This week the Solomon Islands held the country’s first election since the withdrawal of the Australia-led Regional Assistance Mission to Solomon Island (RAMSI) in June 2017. The security mission was able to successfully re-establish stability and functionality to the country after a period of ethnic violence from 1998 to 2003. During this period hundreds of people were killed, ten of thousands displaced, and the state was brought to the brink of collapse. The RAMSI mission was designed not simply as a peacekeeping operation, but as a program to rebuild the state. This week’s election was a critical test of RAMSI’s success.
The poll will elect 50 members to the National Parliament in single member constituencies using the first-past-the-post system. Each member will serve a four year term. Despite a population of just over 600,000 people, the electoral process remains logistically complex. The Solomon Islands comprise six culturally distinct main islands, with another 900 hundred smaller islands, and 70 languages spoken throughout the territory. Many of the islands have limited connectivity, with helicopters being provided by the Australian and New Zealand defense forces to enable the electoral commission to reach poorly connected islands, and remote mountainous regions.
Electoral politics in the country is equally complex. The web of reciprocal social obligations in the Wantok system that is custom in Melanesian societies leads voters to favor kin and local language groups to be their representatives. This makes an overarching party system difficult to form, and governments inherently unstable, with members lacking a unifying set of ideals and commitments. In the 2014 election, 32 of the 50 seats in the legislature were won by independents. The priorities of members of parliament therefore remain local, with politicians expected to simply direct goods to their family and supporters in their local constituencies. Good governance of the country as a whole is of limited concern. The system also makes it difficult for women to gain traction in the country’s political structures. Of the 335 candidates who ran in this election, only 25 were women.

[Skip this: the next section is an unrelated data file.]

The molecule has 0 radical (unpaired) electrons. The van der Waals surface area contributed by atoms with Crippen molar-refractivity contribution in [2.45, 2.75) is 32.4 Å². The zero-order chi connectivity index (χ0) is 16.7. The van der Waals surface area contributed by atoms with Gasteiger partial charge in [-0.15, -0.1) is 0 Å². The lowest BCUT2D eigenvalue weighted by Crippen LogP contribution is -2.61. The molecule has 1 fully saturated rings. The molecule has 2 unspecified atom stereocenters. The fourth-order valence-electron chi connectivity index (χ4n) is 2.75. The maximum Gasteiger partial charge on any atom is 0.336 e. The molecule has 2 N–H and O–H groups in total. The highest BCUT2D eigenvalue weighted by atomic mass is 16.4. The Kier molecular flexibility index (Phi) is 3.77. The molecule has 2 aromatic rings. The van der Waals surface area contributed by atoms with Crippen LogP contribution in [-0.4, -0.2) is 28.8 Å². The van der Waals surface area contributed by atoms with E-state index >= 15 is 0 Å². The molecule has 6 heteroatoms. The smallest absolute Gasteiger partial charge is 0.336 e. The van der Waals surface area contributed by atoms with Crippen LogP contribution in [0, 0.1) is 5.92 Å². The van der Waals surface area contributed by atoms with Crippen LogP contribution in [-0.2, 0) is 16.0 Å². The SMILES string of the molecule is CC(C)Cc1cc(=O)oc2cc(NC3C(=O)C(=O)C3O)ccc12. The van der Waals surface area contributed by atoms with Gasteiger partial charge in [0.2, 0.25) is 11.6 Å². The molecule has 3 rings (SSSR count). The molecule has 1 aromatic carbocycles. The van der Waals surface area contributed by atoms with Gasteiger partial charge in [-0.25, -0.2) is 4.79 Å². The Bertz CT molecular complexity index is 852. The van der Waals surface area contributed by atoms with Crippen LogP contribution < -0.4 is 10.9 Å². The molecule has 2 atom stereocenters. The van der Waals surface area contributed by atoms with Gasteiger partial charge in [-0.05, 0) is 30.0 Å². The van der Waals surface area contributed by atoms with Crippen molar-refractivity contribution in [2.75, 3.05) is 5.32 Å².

Due to the lack of a strong party system, the formation of a government could take several weeks to negotiate. However, despite the predominant localism of politics in the country, there are still pressing national issues that require careful attention. The Solomon Islands is one of six Pacific Island states that have diplomatic relations with Taiwan. Beijing has lobbied these states to switch recognition, and attempted to convince the Pacific Island Forum (PIF) to adopt a “One China” policy. Prior to the election, a review of the relationship with Taiwan was being conducted by the Solomon Islands government.
Despite a lack of diplomatic relations with Beijing, China is the Solomon Islands largest trading partner, with this trading relationship largely driven by lumber exports. The felling of tropical forests is proceeding at an alarming rate, with considerable knock-on effects for local ecosystems and food supplies. How the new government is able to respond to this situation, balancing the much-needed revenue created by Chinese demand for lumber with the serious environmental concerns this creates, will be a major issue to confront for the next four years.
The primary test to the country, its ability to conduct an election securely in the absence of the RAMSI peacekeeping forces, seems to have been passed (a small number of Australian troops were present for logistical support). Reports from the Electoral Commission indicate that polling was conducted smoothly, with no serious disruptions. Election eve, known locally as Devil’s Night, in previous elections was a highly charged atmosphere, with candidates and supporters engaging in widespread scare tactics and vote-buying. A ban on campaigning and on the sale of liquor was implemented to try and maintain a calmer election eve environment. The most significant problem seemed to be the requirement that people vote in their home constituencies, leading to a large exodus of people from the capital, Honiara, in the week leading up to the poll.
Although as counting continues there remains some concern that violent protest may emerge if certain candidates are not elected, it seems that the first post-RAMSI election has been a success. The objectives of the RAMSI mission were not solely to rebuild the country’s governing structures, but to create greater public trust in the country’s institutions, something that had broken down in the years of violence around the turn of the century. The government looks to have successfully planned for any security threats, and the electoral commission executed an effective process to consolidate these trust building measures.